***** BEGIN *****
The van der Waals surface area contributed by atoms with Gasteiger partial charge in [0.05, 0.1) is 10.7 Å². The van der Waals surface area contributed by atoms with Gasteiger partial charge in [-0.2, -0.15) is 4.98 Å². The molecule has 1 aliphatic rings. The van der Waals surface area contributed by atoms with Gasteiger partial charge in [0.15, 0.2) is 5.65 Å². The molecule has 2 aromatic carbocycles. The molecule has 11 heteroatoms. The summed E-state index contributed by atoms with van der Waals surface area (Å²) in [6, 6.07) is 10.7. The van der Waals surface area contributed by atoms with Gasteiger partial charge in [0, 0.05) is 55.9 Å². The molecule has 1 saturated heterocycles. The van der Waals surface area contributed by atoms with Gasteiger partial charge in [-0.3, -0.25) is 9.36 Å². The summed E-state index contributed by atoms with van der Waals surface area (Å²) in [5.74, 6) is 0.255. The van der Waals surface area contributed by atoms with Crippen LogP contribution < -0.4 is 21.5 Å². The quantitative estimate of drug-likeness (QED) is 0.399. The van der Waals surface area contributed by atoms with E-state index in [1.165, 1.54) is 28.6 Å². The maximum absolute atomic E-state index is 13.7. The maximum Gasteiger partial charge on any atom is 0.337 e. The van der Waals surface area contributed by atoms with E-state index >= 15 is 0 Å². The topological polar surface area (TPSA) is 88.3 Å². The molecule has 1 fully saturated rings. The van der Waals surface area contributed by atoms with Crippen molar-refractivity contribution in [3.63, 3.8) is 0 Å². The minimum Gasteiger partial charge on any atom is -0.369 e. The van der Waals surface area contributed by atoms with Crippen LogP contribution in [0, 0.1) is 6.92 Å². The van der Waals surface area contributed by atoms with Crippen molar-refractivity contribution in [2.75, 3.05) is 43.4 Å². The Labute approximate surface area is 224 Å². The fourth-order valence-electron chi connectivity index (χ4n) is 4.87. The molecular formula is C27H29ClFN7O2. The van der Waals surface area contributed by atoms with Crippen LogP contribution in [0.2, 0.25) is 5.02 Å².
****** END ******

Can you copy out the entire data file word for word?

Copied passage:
The van der Waals surface area contributed by atoms with Gasteiger partial charge in [0.05, 0.1) is 10.7 Å². The van der Waals surface area contributed by atoms with Gasteiger partial charge in [-0.2, -0.15) is 4.98 Å². The molecule has 1 aliphatic rings. The van der Waals surface area contributed by atoms with Gasteiger partial charge in [0.15, 0.2) is 5.65 Å². The molecule has 2 aromatic carbocycles. The molecule has 11 heteroatoms. The summed E-state index contributed by atoms with van der Waals surface area (Å²) in [6, 6.07) is 10.7. The van der Waals surface area contributed by atoms with Gasteiger partial charge in [0, 0.05) is 55.9 Å². The molecule has 1 saturated heterocycles. The van der Waals surface area contributed by atoms with Gasteiger partial charge in [-0.3, -0.25) is 9.36 Å². The summed E-state index contributed by atoms with van der Waals surface area (Å²) in [5.74, 6) is 0.255. The van der Waals surface area contributed by atoms with Crippen LogP contribution < -0.4 is 21.5 Å². The quantitative estimate of drug-likeness (QED) is 0.399. The van der Waals surface area contributed by atoms with E-state index in [1.165, 1.54) is 28.6 Å². The maximum absolute atomic E-state index is 13.7. The maximum Gasteiger partial charge on any atom is 0.337 e. The van der Waals surface area contributed by atoms with E-state index >= 15 is 0 Å². The topological polar surface area (TPSA) is 88.3 Å². The molecule has 1 fully saturated rings. The van der Waals surface area contributed by atoms with Crippen molar-refractivity contribution in [3.63, 3.8) is 0 Å². The minimum Gasteiger partial charge on any atom is -0.369 e. The van der Waals surface area contributed by atoms with Crippen LogP contribution in [0, 0.1) is 6.92 Å². The van der Waals surface area contributed by atoms with Crippen molar-refractivity contribution in [2.75, 3.05) is 43.4 Å². The Labute approximate surface area is 224 Å². The fourth-order valence-electron chi connectivity index (χ4n) is 4.87. The molecular formula is C27H29ClFN7O2. The van der Waals surface area contributed by atoms with Crippen LogP contribution in [0.2, 0.25) is 5.02 Å².